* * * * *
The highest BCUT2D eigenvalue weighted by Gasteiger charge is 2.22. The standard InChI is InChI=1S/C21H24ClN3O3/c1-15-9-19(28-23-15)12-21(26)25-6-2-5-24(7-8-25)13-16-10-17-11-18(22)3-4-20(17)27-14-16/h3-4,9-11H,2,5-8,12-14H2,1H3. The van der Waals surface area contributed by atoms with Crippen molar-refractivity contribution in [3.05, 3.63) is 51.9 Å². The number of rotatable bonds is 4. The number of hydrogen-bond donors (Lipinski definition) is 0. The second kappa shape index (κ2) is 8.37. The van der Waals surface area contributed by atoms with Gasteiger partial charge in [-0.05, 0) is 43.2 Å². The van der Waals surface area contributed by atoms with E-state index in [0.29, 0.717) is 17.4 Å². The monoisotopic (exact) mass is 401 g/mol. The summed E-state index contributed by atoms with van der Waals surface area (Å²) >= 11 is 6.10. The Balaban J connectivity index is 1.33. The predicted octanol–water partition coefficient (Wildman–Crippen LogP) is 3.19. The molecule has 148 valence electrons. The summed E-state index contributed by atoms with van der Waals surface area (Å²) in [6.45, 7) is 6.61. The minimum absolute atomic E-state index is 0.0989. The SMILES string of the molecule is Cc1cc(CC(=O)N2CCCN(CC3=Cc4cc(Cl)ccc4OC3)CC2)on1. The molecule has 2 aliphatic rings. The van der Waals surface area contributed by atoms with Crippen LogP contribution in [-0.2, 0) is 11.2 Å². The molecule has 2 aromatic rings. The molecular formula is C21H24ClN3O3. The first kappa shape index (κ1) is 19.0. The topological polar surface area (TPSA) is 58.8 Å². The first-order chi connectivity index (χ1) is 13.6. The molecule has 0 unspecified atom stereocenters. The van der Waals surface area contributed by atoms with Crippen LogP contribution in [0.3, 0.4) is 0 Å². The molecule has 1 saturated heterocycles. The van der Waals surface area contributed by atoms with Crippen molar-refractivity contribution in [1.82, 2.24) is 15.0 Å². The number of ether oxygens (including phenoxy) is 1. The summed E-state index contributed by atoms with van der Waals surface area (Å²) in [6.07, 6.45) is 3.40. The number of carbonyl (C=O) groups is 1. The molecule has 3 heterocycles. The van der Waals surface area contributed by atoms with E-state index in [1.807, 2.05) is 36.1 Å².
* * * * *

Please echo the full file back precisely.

The highest BCUT2D eigenvalue weighted by Gasteiger charge is 2.22. The standard InChI is InChI=1S/C21H24ClN3O3/c1-15-9-19(28-23-15)12-21(26)25-6-2-5-24(7-8-25)13-16-10-17-11-18(22)3-4-20(17)27-14-16/h3-4,9-11H,2,5-8,12-14H2,1H3. The van der Waals surface area contributed by atoms with Crippen molar-refractivity contribution in [3.05, 3.63) is 51.9 Å². The number of rotatable bonds is 4. The number of hydrogen-bond donors (Lipinski definition) is 0. The second kappa shape index (κ2) is 8.37. The van der Waals surface area contributed by atoms with Gasteiger partial charge in [-0.05, 0) is 43.2 Å². The van der Waals surface area contributed by atoms with E-state index in [0.29, 0.717) is 17.4 Å². The monoisotopic (exact) mass is 401 g/mol. The summed E-state index contributed by atoms with van der Waals surface area (Å²) >= 11 is 6.10. The Balaban J connectivity index is 1.33. The predicted octanol–water partition coefficient (Wildman–Crippen LogP) is 3.19. The molecule has 148 valence electrons. The summed E-state index contributed by atoms with van der Waals surface area (Å²) in [6.45, 7) is 6.61. The minimum absolute atomic E-state index is 0.0989. The SMILES string of the molecule is Cc1cc(CC(=O)N2CCCN(CC3=Cc4cc(Cl)ccc4OC3)CC2)on1. The molecule has 2 aliphatic rings. The van der Waals surface area contributed by atoms with Crippen LogP contribution in [-0.2, 0) is 11.2 Å². The molecule has 2 aromatic rings. The molecular formula is C21H24ClN3O3. The first kappa shape index (κ1) is 19.0. The topological polar surface area (TPSA) is 58.8 Å². The first-order chi connectivity index (χ1) is 13.6. The molecule has 0 unspecified atom stereocenters. The van der Waals surface area contributed by atoms with Crippen LogP contribution in [0.3, 0.4) is 0 Å². The molecule has 1 saturated heterocycles. The van der Waals surface area contributed by atoms with Crippen molar-refractivity contribution in [1.82, 2.24) is 15.0 Å². The number of ether oxygens (including phenoxy) is 1. The summed E-state index contributed by atoms with van der Waals surface area (Å²) in [6.07, 6.45) is 3.40. The number of carbonyl (C=O) groups is 1. The molecule has 3 heterocycles. The van der Waals surface area contributed by atoms with E-state index in [1.807, 2.05) is 36.1 Å².